September 04, 2008

Officials believe economy is affecting enrollment

by Tom Woolf

CARBONDALE, Ill. -- Fall semester enrollment at Southern Illinois University Carbondale is down 1.5 percent compared to the same period a year ago.

Official 10th day figures show total enrollment of 20,673, compared to 20,983 students a year ago, a drop of 310 students.

Interim Chancellor Samuel Goldman noted several bright spots, including an increase in freshman enrollment for the second consecutive year. This year’s freshman class is up by 119 students compared to a year ago. The sophomore class grew by 38 students, and the number of seniors grew by three.

“When it comes to enrollment, we are facing economic and competitive challenges that we haven’t seen in a generation,” Goldman said. “That’s why we have several initiatives under way now as part of our planning for next year. We are focused on retention issues and I am confident that a number of new programs, including the First-Year Experience, which begins next year, will make a positive difference.”

Officials believe economic factors contributed to the drop in the junior class, from 3,625 a year ago to 3,275 this fall. The number of continuing students enrolling for their junior year fell by 210, while the number of students transferring to SIUC for their junior year fell by 132 compared to last year.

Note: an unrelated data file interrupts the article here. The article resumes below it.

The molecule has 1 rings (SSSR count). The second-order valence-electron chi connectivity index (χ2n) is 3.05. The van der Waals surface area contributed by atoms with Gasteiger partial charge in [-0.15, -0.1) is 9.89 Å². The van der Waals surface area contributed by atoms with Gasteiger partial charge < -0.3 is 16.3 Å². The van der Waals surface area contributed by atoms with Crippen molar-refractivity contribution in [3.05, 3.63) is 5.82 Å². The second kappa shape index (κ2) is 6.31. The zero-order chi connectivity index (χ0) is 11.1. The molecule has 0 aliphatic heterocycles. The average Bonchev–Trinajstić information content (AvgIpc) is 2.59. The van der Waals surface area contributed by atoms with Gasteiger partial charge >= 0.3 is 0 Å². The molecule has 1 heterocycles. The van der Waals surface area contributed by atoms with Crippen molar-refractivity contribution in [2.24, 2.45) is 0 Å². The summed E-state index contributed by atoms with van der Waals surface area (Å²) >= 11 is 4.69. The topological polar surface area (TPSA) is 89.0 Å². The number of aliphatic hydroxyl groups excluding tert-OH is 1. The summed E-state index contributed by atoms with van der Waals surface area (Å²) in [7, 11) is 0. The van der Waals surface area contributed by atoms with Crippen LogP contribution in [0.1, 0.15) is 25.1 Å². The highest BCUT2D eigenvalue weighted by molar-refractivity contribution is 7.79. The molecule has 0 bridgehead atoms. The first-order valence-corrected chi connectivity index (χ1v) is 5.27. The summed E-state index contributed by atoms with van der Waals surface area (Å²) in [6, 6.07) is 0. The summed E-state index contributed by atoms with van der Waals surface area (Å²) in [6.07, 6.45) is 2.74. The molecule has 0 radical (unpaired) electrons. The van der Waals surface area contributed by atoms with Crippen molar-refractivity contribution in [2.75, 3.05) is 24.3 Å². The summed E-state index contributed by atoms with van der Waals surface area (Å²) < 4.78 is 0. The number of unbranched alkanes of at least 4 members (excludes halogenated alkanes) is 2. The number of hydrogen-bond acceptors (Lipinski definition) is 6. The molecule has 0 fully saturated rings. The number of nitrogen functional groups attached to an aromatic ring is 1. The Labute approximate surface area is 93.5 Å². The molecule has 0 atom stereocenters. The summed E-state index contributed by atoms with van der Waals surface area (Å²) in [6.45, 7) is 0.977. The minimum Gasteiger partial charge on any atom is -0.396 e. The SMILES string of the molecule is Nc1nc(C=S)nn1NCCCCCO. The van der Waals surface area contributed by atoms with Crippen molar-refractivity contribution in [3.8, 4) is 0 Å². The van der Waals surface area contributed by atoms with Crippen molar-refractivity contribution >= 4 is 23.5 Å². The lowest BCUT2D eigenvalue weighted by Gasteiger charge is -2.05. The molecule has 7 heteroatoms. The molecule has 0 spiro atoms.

Victoria E. Valle, assistant vice chancellor for enrollment management, said some students are choosing to stay closer to home.

“When we surveyed transfer students, about a quarter of them said they weren’t transferring anywhere, they were staying longer where they were,” she said. “For continuing students, we believe it’s the economy. Continuing students, at that level, may be transferring to schools closer to home, or are not going to school at all.”

Valle’s office is using qualitative surveying, through phone calls and surveys, to learn more about students’ choices.

“We are looking closely to find out where students are,” she said. “If they’re not in school, we are going to try to get them back. If they transferred somewhere else, we want to try to find out what happened.”

In the Graduate School, John A. Koropchak, vice chancellor for research and graduate dean, noted that enrollment has been hovering around the 4,000-student level for four or five years, and this year’s enrollment of 3,969 is in line with that trend.

“The economy is often a significant factor influencing graduate enrollment, and sometimes in unusual ways,” Koropchak noted. “Most of the difference between last year's level and this year's results from a decline in the number of unclassified graduate students, those students who are not yet admitted to a program, and who may be particularly sensitive to economic factors. A decline in international graduate enrollment accounts for the balance.”

Koropchak also pointed out that the Graduate School had “a particularly large number” of master’s and doctoral graduates in August, “which may mean that for economic reasons our students are working to graduate faster, which would be a good outcome."